An Ode to the New World Order : THE FUTURE BELONGS TO FREEDOM <i> By Eduard Shevardnadze</i> , <i> Translated by Catherine Fitzpatrick</i> , <i> (Macmillan/The Free Press: $22.95; 237 pp.) </i>
In June of 1986 Mikhail Gorbachev, secretary general of the Soviet Communist Party, placed a call to his old Communist apparatchik buddy down in Soviet Georgia to come to Moscow and help end the cold war. The buzz in Moscow foreign-policy circles was shock at the elevation of this bumpkin.
Eduard Shevardnadze, a poorly traveled provincial Georgian whose only foreign language was a heavily accented Russian and who admitted quite freely that he knew little about the intricacies of diplomacy, complex arms-control negotiations or the major players on the world stage, seemed an absurd choice. “No experience?” Gorbachev replied to his friend’s demurral. “Well, perhaps that’s a good thing.”
Gorbachev chose him, Shevardnadze tells us here, precisely because he wanted someone alienated from foreign policy as it had been conducted for the past seven decades. The new leader of the Communist Party already was committed to a bold “new thinking” that swept aside the assumption that national security and power were based on military might, and he was confident that Shevardnadze would be a loyal “comrade in arms” in what they knew even then would be nothing less than a foreign-policy revolution.
This fresh and easily read, if sketchy, book provides illuminating details of the 30-year friendship and reformist conspiracy that connected these two neighboring regional party bosses. What a shame that this work is not three times as long and written at a more leisurely pace, for there are so many intriguing insights that are only suggested.
Among other things, we still don’t know enough about just how Shevardnadze, a product of orthodox communist education and careerism, got to be as enlightened as he makes himself out to be--and probably is.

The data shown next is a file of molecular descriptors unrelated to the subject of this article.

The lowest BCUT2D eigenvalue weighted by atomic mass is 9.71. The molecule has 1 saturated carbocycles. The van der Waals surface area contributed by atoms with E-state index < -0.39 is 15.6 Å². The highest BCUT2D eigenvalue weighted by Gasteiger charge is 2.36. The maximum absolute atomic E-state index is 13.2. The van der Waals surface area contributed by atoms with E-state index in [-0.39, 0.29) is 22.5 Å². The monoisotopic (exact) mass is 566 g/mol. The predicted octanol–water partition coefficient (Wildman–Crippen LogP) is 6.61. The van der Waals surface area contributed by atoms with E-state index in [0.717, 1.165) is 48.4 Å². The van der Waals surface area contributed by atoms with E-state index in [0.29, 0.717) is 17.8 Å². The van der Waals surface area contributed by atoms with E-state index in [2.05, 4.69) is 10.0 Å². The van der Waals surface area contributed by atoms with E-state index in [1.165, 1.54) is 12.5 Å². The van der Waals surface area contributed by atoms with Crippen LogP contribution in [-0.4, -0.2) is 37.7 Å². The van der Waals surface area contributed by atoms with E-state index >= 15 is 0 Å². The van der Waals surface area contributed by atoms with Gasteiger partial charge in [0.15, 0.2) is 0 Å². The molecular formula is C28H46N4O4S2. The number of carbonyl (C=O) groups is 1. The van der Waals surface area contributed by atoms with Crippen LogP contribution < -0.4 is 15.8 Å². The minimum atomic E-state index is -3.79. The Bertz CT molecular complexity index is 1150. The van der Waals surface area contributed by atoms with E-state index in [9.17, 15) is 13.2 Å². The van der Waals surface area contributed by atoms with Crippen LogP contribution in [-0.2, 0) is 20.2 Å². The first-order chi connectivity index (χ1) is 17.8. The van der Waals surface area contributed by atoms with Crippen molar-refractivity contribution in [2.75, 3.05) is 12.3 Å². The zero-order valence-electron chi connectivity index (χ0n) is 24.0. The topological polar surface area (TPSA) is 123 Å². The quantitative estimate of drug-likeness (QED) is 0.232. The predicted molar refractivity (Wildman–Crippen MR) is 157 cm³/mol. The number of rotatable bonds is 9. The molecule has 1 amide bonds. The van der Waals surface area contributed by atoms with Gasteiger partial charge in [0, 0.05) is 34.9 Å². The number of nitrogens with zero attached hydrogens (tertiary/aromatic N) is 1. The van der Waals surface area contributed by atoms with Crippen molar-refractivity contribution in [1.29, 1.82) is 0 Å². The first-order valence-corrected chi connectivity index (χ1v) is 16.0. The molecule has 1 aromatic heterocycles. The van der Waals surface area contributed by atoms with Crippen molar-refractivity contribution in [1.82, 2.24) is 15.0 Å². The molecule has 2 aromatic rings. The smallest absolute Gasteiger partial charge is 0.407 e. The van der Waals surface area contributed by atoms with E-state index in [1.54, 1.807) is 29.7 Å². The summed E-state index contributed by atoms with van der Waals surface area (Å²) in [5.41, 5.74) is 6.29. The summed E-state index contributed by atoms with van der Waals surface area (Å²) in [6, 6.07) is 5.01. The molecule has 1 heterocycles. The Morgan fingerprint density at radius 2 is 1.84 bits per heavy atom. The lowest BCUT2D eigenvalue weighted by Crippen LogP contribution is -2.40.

The great mystery of the second Soviet revolution is just this question: How is it that Gorbachev, Shevardnadze and Boris Yeltsin, three men determinedly following the dreary path of the very successful Soviet party careerist, emerge not as the expected gray and corrupt figures but instead as men of bold imagination and startling integrity?
All three were committed young Komsomol leaders, educated in the party schools and selected to be regional party bosses; all three eventually ascended to the highest level of power as members of the Politburo. Shevardnadze tells us here, as Gorbachev did in his book, that they never quite fit the simple mold of mindless, duty-bound higher party functionaries caricatured in the Western media. He still insists that his party work was a source of idealism as well as oppression.
“By all traditional standards, our path was the path of success. Outwardly, at least, that was true. From the usual viewpoint, that of the man in the street, we had made our careers as successful Komsomol and Party functionaries. But if we go by other standards, this was the path to our political reality, to finding out the reasons for the existing state of affairs, and to an intense search for a way out.”